The National  Memo Logo

Smart. Sharp. Funny. Fearless.

Monday, December 09, 2019 {{ new Date().getDay() }}

A new Public Policy Polling survey has Herman Cain leading the field for the Republican presidential nomination. The poll, which surveyed usual Republican primary voters from across the country, shows Cain leading presumed frontrunner Mitt Romney by a 30 percent to 22 percent margin. In another surprising result, the poll shows former Speaker of the House Newt Gingrich in third place at 15 percent — that’s 1 percent ahead of the plummeting Rick Perry.

Cain’s rapid rise in the polls was reflected by his prominent position in last night’s Republican debate; Cain was seated at the center of the table, and much of the conversation was focused on his “9-9-9” economic plan. It was the first debate in which Cain received the type of attention usually afforded to top-tier candidates. Still, a poll showing him as the national frontrunner comes as a surprise.

Now that the pizza mogul has the lead, the question is how long he will be able to hold onto it.

There are indications within the poll that Cain’s stay at the top could be short lived. Only 30% of his supporters are solidly committed to him with 70% saying they might still go on to support someone else.

This suggests that Republican voters are still less than thrilled with their choice of candidates. Herman Cain is enjoying big support from Tea Party voters — 39 percent of them support his candidacy — but these are the same voters who have already flirted with Michele Bachmann and Rick Perry before moving on. It remains to be seen whether or not Cain can succeed where they failed, and retain their support.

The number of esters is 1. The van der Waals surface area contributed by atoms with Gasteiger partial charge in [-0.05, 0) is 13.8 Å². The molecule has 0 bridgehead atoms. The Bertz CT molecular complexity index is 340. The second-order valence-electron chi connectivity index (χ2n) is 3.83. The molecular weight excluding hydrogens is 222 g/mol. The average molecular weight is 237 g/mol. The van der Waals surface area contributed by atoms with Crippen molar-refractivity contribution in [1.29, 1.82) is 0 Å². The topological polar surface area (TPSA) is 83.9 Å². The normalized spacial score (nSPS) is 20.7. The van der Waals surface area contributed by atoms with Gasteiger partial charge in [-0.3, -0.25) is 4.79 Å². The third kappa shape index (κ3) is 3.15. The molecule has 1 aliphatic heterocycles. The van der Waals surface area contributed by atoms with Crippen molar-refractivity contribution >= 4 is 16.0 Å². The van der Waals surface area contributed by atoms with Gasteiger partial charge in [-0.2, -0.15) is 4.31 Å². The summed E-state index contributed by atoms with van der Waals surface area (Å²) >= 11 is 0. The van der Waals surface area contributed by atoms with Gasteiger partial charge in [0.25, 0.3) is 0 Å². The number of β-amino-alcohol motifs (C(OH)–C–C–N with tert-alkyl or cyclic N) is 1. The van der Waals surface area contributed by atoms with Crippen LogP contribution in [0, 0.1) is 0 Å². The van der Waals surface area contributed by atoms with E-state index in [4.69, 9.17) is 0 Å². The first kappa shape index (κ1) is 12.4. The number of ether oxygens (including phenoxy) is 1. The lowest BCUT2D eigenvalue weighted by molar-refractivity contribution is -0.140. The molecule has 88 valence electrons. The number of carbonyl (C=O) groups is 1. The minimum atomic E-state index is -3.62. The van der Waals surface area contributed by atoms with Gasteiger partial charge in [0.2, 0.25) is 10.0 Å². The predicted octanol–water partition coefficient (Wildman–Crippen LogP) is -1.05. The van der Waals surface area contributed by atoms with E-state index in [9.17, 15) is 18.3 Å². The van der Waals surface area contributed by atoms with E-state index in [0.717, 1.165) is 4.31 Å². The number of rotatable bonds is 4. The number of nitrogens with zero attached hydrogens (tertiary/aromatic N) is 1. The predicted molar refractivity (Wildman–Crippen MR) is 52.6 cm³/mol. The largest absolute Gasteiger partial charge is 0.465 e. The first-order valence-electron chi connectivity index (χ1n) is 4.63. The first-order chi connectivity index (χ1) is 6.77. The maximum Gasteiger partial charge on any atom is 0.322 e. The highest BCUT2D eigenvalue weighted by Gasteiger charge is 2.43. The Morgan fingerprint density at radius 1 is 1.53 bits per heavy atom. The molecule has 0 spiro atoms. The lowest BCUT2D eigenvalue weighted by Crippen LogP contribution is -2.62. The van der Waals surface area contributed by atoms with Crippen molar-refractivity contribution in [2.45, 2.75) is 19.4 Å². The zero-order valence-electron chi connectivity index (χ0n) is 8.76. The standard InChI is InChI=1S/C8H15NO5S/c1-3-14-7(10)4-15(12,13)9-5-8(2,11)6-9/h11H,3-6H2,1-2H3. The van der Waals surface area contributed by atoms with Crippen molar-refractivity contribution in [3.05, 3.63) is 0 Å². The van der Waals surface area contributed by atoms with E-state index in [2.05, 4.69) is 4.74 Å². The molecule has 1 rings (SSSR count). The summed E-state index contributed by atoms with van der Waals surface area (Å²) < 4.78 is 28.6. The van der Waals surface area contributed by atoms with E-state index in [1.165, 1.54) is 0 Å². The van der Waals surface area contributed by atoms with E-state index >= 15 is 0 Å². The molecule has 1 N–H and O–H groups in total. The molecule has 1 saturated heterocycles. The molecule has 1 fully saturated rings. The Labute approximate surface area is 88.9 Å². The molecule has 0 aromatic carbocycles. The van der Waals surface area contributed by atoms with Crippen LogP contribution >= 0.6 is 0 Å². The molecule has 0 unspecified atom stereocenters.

In the wake of last night’s debate, pundits from both sides of the aisle are rushing to declare Mitt Romney as the inevitable nominee. This poll suggests that such declarations may be premature. Even if Cain cannot maintain these high levels of support, they make one thing clear: A huge segment of the Republican electorate is still desperate to find someone — anyone — who can take Romney down from the right.

Start your day with National Memo Newsletter

Know first.

The opinions that matter. Delivered to your inbox every morning

A scene from "Squid Game" on Netflix

Reprinted with permission from Responsible Statecraft

The Treasury Department's nine-page "2021 Sanctions Review" released on Monday makes vague recommendations for "calibrating sanctions to mitigate unintended economic, political, and humanitarian impact." Unfortunately, it offers few tangible policy suggestions on how to end the high humanitarian
Keep reading... Show less


Reprinted with permission from Creators

In New York City, a statue of Thomas Jefferson has graced the City Council chamber for 100 years. This week, the Public Design Commission voted unanimously to remove it. "Jefferson embodies some of the most shameful parts of our country's history," explained Adrienne Adams, a councilwoman from Queens. Assemblyman Charles Barron went even further. Responding to a question about where the statue should go next, he was contemptuous: "I don't think it should go anywhere. I don't think it should exist."

When iconoclasts topple Jefferson, they seem to validate the argument advanced by defenders of Confederate monuments that there is no escape from the slippery slope. "First, they come for Nathan Bedford Forrest and then for Robert E. Lee. Where does it end? Is Jefferson next? Is George Washington?"

Keep reading... Show less
{{ }}